On this feast of Christ the King I thought I’d take a moment and discuss my blog’s name. You see kingsman is not a pop culture reference, but rather a dedication and a realization. A dedication that everything I write be for the greater glory of God our father through Christ Jesus his son. And a realization that I we are called to share in Christ’s role as Priest, Prophet, and King.

Priest. We are called to, like Christ, sacrifice ourselves to the father. We as christians are to be mediators, bridges between God and our fellow man. Prophet. We are called to be messengers of truth sent by God. We are witnesses to the glory of God. How could we possibly be silent? King. A king is an authority. We are called to be authorities on morality and holiness. We must bear in mind that Christ our King ascended to his rightful place by suffering on the cross. Through our suffering may we be united with him and each other.

With everything I write, I seek to fulfill my part of this threefold mission of Christ my King. For I am the King’s man.

Peace, Love, and Happiness…

–Joe

viva-cristo-rey.jpg

Choices to be made

1pete510

That is my go-to bible verse for when I’m uncertain about my life. It reminds me that yeah it might have been really rough and it might get worse; but what’s important is that I keep moving forward. God promises that if we love him and seek to imitate his love, then he can do great things through our actions. I can discern all day long, and the act of doing so has its virtues. But God has given me free will and requires that I use it to seek his will. So we all have a choice to make. Do we stand still and wait for life to move us where it will? Or do we take that step in good faith and let God do with it what he will? Recently a friend asked me to pray for her and this is the prayer that leapt to my mind.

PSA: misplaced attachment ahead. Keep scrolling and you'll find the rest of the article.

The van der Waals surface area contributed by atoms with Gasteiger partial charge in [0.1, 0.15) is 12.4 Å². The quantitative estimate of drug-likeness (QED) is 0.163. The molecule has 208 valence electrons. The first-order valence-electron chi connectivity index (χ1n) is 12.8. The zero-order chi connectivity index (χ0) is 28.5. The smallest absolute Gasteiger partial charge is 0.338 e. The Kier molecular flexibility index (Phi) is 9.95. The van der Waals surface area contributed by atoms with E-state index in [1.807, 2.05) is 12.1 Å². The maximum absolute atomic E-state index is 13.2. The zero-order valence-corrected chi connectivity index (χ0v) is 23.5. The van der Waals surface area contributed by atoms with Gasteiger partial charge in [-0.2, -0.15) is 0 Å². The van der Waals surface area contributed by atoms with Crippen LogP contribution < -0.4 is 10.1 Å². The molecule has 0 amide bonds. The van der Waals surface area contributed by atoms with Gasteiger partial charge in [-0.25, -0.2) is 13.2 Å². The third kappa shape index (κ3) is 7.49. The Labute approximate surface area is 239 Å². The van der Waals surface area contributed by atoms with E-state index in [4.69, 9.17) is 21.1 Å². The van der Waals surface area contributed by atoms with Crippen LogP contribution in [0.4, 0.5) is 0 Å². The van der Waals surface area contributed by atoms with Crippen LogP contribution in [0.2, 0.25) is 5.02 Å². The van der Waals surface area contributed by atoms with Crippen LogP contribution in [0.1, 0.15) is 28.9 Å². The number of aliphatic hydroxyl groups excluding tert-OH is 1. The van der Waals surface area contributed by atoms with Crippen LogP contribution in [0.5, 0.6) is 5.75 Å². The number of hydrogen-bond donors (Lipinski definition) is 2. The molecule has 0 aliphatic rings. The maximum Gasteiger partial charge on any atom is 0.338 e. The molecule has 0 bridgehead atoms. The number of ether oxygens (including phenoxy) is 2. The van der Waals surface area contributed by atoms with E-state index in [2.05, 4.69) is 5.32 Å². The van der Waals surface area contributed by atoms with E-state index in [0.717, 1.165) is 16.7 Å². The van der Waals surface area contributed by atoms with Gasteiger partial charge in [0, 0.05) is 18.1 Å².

Lord God, you have called each one of us to love and to serve you. Be with me now, be my guide as I go about this phase of my life. Please give me the wisdom to know your will, and the courage to do it. Amen

All for the greater glory of God!

Peace, Love, and Happiness…

–Joe

I am Bernard

This All Saints day I’d like to take a moment and give you a view of my patron, Saint Bernard

My name is Bernard. I am a gentleman. I am an adventurer. I am a scholar. I will always be a friend of the traveler and of the lost. I love the outdoors. And I pursue mountains, both real and metaphorical. I am a saint. I am a sinner. I am Bernard.

You should go listen to this like a good person… “Litany” –Matt Maher

Who is your patron saint? Is their someone living who you model your life after? I strongly encourage you to find a saint and a mentor. One to pray for you, the other to call you to the carpet every once and awhile…

Peace, Love, and Happiness…

–Joe

Strong & Steadfast

josh

“I will be with you; I will not leave you nor forsake you… I command you be strong and steadfast! Do not fear nor be dismayed, for the Lord, your God, is with you wherever you go.” (Joshua 1:5, 9)

Have you ever felt completely alone? It’s not an uncommon feeling really. IN fact it’s a very natural fear. It starts as an emptiness that we try to fill with pointless things. At a certain point we may fall to the temptation of just giving up. We risk despair of ever finding what will fill that emptiness.